Assessing mental & physical readiness with HRV: A study using Garmin watches

Heart rate variability (HRV), one of the important measures utilised in wearable technology, offers information on the physiological state of the body. A new study using Garmin watches set out to find out how accurate these types readings are in assessing our mental and physical readiness. It turns out its a mixed bag.

With the rise of smartwatches and other wearable technologies, automated measurement of a range of psychophysiological markers, such as heart rate and accelerometer data, to provide personalized feedback has found widespread use. Many of us have, in fact, become vitals metrics junkies! 

HRV, in particular, has become popular. Nowadays, a lot of smartwatches come equipped with sensors that spit out such readings. They can monitor variations in HRV and give users an assesment of their physiological state. The data can be utilised for a number of things, such as tracking sleep patterns, keeping tabs on stress levels, and figuring out how much physical exercise has an effect on the body. The measure is heavily used by devices such as WHOOP, and more recently Garmin and Polar.

This increased use of HRV in smartwatches has opened up new avenues for health and wellness research and development. The purpose of this new study was to investigate the relationship between resting HRV during sleep and perceived mental and physical fitness.

Difference between physical and mental fitness

Physical and mental fitness are both essential for our daily functioning. Both are similar in some ways, but they are very different in others.

Physical fitness is the body’s ability to perform physical activities effectively and efficiently. It includes aspects such as strength, endurance, flexibility, and cardiovascular health.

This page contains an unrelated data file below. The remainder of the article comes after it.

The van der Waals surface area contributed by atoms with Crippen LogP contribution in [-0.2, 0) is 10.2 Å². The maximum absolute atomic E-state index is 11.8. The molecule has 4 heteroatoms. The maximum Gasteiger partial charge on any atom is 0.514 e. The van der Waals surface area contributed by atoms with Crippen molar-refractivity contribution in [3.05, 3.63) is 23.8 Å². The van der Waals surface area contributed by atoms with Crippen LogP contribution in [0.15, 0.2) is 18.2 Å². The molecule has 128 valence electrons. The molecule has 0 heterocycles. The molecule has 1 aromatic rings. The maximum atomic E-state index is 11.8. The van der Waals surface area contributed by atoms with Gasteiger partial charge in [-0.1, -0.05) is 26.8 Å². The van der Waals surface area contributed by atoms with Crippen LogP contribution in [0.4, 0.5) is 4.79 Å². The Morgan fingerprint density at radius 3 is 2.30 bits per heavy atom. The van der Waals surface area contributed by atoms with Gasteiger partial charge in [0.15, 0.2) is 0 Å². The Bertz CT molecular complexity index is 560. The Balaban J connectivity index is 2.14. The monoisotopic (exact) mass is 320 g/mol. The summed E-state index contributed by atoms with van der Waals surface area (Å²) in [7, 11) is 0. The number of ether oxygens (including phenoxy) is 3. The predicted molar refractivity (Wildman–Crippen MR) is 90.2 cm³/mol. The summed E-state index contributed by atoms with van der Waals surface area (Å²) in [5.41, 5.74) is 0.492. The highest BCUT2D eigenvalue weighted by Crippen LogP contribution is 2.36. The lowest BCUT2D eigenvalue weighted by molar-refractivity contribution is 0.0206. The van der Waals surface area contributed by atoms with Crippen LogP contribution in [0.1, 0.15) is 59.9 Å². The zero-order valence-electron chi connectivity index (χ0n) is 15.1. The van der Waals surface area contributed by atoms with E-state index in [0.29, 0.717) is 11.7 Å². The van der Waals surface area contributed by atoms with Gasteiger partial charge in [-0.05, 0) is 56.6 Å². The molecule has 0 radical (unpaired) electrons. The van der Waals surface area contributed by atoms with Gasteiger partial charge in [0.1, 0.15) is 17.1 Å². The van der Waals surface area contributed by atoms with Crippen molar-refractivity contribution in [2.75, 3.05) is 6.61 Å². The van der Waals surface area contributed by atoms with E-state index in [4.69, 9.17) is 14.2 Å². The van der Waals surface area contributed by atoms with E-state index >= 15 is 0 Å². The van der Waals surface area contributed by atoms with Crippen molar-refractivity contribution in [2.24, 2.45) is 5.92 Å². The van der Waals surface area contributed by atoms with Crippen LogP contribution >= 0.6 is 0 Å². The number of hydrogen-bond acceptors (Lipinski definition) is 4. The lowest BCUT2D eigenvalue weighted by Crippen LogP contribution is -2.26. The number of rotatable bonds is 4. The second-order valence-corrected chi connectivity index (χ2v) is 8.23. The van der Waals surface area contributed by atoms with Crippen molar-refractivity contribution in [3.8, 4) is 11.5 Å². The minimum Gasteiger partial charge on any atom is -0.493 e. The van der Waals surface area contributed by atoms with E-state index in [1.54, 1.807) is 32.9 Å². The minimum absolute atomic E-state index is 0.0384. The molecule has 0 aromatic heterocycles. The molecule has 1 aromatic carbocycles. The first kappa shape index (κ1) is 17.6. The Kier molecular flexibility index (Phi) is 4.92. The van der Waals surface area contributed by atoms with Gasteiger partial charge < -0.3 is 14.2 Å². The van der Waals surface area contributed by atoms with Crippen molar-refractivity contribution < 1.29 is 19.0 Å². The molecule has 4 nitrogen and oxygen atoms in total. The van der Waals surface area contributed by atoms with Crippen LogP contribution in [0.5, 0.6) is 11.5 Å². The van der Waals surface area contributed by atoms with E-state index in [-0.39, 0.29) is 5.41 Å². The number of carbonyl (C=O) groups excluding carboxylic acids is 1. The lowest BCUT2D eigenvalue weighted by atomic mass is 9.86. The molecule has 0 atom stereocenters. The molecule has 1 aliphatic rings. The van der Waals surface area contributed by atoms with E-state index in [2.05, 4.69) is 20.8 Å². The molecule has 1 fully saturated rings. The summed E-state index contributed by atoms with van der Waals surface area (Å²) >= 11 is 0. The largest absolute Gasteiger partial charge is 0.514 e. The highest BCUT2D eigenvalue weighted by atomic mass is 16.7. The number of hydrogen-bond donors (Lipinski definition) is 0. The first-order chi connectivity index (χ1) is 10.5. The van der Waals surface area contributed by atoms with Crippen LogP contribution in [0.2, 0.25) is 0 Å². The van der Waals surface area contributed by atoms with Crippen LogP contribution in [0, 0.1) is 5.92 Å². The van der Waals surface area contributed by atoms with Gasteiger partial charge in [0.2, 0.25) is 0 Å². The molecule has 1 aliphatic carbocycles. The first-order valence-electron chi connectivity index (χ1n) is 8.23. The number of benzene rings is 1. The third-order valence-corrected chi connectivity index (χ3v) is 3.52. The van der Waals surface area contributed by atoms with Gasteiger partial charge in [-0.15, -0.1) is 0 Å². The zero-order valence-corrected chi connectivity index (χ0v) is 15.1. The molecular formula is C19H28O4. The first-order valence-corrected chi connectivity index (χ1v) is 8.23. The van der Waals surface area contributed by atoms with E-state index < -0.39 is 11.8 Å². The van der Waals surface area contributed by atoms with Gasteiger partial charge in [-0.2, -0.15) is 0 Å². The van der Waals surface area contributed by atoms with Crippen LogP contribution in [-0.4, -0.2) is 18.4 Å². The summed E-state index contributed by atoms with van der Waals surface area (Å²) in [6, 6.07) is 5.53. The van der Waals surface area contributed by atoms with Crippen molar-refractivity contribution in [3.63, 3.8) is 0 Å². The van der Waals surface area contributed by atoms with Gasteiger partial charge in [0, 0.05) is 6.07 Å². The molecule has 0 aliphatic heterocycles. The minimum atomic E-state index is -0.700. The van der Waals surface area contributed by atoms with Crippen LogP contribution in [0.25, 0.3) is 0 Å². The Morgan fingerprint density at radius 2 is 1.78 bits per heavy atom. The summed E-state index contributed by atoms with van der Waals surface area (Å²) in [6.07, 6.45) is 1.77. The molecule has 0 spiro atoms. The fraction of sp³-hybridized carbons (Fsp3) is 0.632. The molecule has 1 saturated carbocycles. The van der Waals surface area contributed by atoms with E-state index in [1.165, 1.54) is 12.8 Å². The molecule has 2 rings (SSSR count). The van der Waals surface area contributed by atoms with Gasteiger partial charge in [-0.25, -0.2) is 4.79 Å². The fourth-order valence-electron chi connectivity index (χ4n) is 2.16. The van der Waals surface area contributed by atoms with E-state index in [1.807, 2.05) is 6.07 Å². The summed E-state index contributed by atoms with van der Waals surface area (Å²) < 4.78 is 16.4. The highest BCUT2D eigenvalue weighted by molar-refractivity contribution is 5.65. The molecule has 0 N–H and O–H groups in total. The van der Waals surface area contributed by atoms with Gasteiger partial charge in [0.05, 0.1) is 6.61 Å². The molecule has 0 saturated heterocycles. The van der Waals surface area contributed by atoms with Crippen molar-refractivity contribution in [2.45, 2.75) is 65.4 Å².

Mental fitness, on the other hand, refers to the mind’s ability to deal with daily stressors and challenges, maintain positive thinking and emotional well-being, and effectively perform cognitive tasks. Emotional regulation, memory, attention, and problem-solving abilities are all components of mental fitness.

HRV is a measure of both of these. This is because both physical and mental fatigue can contribute to HRV values. For example, physical fatigue occurs when the body’s energy resources are depleted. In this case the autonomic nervous system (ANS) shifts to sympathetic dominance, lowering HRV. Mental fatigue or stress from prolonged and intense cognitive activity can have the same effect.

The study – its a mixed picture

Over the course of a month and a half, 63 military personnel wore a Garmin wrist-worn wearable and completed a short morning questionnaire on their perceived mental and physical fitness. The heart rate and accelerometer data were collected using a custom-built smartphone app. The data was then subjected to sleep detection and artefact filtering algorithms.

Resting HRV during sleep was found to be a small predictor of perceived physical fitness, with a marginal R2 of.031, but not of mental fitness. An R2 value of 1 indicates that the model is perfectly fitting, while a value of 0 indicates that the model does not explain any of the variance in the dependent variable. The items on perceived mental and physical fitness were strongly correlated (r =.77). This indicates that resting HRV is more related to perceived fitness’s physical component than its mental component.

Essential readingTop fitness trackers and health gadgets

The findings of this study emphasise the significance of resting HRV as a predictor of perceived physical fitness. More research, however, is needed to better understand the relationship between mental fitness and resting HRV.

The results are encouraging for smartwatches and fitness trackers that use HRV to determine your fatigue and physical readiness to train. But it also leads to the conclusion that you should not put as much stock into mental stress figures provided by these same wearables.

Source: de Vries, H., Oldenhuis, H., van der Schans, C. et al. Does Wearable-Measured Heart Rate Variability During Sleep Predict Perceived Morning Mental and Physical Fitness?. Appl Psychophysiol Biofeedback (2023).

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Marko Maslakovic

Marko founded Gadgets & Wearables in 2014, having worked for more than 15 years in the City of London’s financial district. Since then, he has led the company’s charge to become a leading information source on health and fitness gadgets and wearables.

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